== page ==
Why love stories as opposed to any other kind of story?
I write love stories because it’s simply in my heart to write stories about a woman falling in love with another woman.
I can still remember feeling very lonely and isolated by my sexuality, not seeing myself portrayed positively in literature, art or the media – so to now write stories about women falling in love means the world to me.
Also love is such a rich subject matter to write about. How a person reacts to love tells us so much about them. It draws out a person’s values, bringing out the best and the worst in all of us.
Why do you think romances get such flack from the other genre writers? Are they just jealous?
Some people argue that if a writer chooses to write lesbian romance, accepting that they are working within its formula, that their ambition as a writer is limited in both depth and scope by such a focus, and that the subject of romance is superficial.
I wholeheartedly disagree with this. There’s nothing superficial about attempting to capture the romantic essence of love. It is incredibly hard and takes tremendous skill.
A well-written lesbian romance which brings joy and consolation is a success and surely a book should be judged by the impact it has on its readers.
Like every other story romances can be boiled down to finding reasons why two attractive people cannot immediately have sex and ride off into the sunset together. What do you layer your stories with to make them unique while still hitting the must-have romance tropes?
I’ve been privileged to be part of a local Heritage Lottery funded project called ‘Untold Stories’ recording the oral histories of older LGBT people in the Leicestershire area. What I learnt from this experience is that our sexuality is so personal, our experiences are so varied, however there are certain common themes.
Lesbians throughout history and today have struggled with self-acceptance, family acceptance and society’s acceptance.
And I want to capture this on the page in an engaging and entertaining way.
So in Highland Fling I write an authentic representation for those lesbians who discovered their sexuality at a time when there was no such thing as ‘glad to be gay’ and how this defining experience colours their choices. But as with all hard subject matters there is great poignancy in the humour that can be found.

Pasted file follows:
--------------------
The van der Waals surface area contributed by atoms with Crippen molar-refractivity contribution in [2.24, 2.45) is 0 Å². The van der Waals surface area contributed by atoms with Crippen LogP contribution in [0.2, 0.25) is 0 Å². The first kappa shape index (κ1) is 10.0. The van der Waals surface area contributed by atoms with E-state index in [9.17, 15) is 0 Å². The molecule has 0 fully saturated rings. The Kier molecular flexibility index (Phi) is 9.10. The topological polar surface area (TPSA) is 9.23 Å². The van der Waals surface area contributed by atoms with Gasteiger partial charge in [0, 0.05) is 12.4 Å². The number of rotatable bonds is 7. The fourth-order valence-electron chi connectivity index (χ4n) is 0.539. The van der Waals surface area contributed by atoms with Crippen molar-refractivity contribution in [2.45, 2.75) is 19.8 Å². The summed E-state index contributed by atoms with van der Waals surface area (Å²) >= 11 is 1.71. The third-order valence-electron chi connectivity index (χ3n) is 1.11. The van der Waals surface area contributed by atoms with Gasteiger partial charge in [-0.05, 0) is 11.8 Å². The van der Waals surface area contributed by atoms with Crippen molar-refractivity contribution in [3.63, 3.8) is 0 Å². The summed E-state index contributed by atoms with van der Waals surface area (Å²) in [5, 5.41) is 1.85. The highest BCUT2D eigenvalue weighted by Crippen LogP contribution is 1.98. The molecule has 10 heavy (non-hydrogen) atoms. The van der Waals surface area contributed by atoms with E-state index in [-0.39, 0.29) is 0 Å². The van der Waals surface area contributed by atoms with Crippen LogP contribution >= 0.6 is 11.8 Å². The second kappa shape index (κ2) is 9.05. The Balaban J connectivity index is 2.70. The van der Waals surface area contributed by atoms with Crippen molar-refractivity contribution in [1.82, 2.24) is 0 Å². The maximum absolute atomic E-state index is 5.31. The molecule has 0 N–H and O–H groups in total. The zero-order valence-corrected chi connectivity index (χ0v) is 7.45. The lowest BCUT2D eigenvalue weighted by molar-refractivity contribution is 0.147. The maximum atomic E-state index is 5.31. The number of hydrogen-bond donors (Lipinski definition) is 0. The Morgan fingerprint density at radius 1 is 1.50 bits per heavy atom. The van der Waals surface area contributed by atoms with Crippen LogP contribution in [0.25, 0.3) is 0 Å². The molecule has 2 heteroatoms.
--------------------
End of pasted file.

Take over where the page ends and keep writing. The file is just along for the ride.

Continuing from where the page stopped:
For my current work in progress Love’s Portrait, I write a contemporary love story highlighting the need for visibility of our LGBT history. This is set in the context of a museum when often the sexuality of the subject matter is omitted. I know we are not just our sexuality but it is a big part of how we experience life and it shouldn’t be airbrushed out or overlooked.
Have you ever tried to write a couple who just didn’t work? What did you end up doing with this story if so? If not, what is it that makes your couples always work in the end?
The main characters in Highland Fling, Moira and Eve, on paper shouldn’t work. They are very different women – different ages, different geographical background, different lifestyle, and have made different life choices. Highland Fling hinges on this very tension.
But when you find ‘the one’ you fight for love, you compromise, you see the other person’s perspective, and you want to make things better.
So how I make them work is that Eve simply gets Moira, she fundamentally understands her. Eve is wise beyond her years and has a way of simplifying and unpicking the complex.
“All we have is right now, and I want to spend all of my right nows with you.”
It is Eve’s compassion that builds the bridge between them and it’s her dogged determination to fight for their love that wins the day.
If you have multiple sex scenes in your works, how do you keep them from being monotonous? If you have any couples who have been together for a long time, how do you keep their relationship fresh and exciting?
Each sex scene is fused into the emotional journey of the characters. When they give in to their innermost needs these scenes are the critical turning points in the story.
Sex is not just sex it is the story itself.
Have you ever written a couple who got along so beautifully, you were a little jealous? Has another writer’s work every made you feel this way?
In my current work in progress Love’s Portrait museum curator Molly Goode and benefactor Georgina Wright are really lovely together.
Molly’s passion and determination to uncover hidden histories and champion diversity within the museum sector wins the respect of her bosses and the heart of the woman she loves.
Yes, many authors work. Here’s three examples – Quinn & Honor in Radclyffe’s Fated love; Poppy & Rosalyn in Clare Ashton’s Poppy Jenkins, and Liza & Annie in Nancy Garden’s Annie on My Mind.
Photos from the Bold Strokes Books Festival, May 2018…
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